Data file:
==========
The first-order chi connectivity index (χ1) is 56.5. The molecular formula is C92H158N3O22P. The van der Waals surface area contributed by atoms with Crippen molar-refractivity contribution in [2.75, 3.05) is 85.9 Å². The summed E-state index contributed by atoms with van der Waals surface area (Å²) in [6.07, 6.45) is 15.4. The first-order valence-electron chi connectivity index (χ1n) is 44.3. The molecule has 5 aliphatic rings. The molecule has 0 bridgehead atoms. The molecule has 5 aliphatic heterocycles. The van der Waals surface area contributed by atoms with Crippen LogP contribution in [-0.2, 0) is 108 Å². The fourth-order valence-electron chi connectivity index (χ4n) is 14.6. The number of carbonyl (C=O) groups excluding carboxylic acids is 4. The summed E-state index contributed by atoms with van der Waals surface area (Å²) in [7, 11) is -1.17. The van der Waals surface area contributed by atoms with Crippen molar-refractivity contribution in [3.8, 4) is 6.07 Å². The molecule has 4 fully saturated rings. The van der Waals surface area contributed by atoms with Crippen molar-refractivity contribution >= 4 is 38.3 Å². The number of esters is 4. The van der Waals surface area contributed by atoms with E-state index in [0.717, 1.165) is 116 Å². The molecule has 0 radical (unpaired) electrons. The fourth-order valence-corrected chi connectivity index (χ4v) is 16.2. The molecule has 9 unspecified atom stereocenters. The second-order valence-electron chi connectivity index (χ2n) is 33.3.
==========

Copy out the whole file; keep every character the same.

The first-order chi connectivity index (χ1) is 56.5. The molecular formula is C92H158N3O22P. The van der Waals surface area contributed by atoms with Crippen molar-refractivity contribution in [2.75, 3.05) is 85.9 Å². The summed E-state index contributed by atoms with van der Waals surface area (Å²) in [6.07, 6.45) is 15.4. The first-order valence-electron chi connectivity index (χ1n) is 44.3. The molecule has 5 aliphatic rings. The molecule has 0 bridgehead atoms. The molecule has 5 aliphatic heterocycles. The van der Waals surface area contributed by atoms with Crippen LogP contribution in [-0.2, 0) is 108 Å². The fourth-order valence-electron chi connectivity index (χ4n) is 14.6. The number of carbonyl (C=O) groups excluding carboxylic acids is 4. The summed E-state index contributed by atoms with van der Waals surface area (Å²) in [7, 11) is -1.17. The van der Waals surface area contributed by atoms with Crippen molar-refractivity contribution in [3.8, 4) is 6.07 Å². The molecule has 4 fully saturated rings. The van der Waals surface area contributed by atoms with Crippen molar-refractivity contribution >= 4 is 38.3 Å². The number of esters is 4. The van der Waals surface area contributed by atoms with E-state index in [0.717, 1.165) is 116 Å². The molecule has 0 radical (unpaired) electrons. The fourth-order valence-corrected chi connectivity index (χ4v) is 16.2. The molecule has 9 unspecified atom stereocenters. The second-order valence-electron chi connectivity index (χ2n) is 33.3.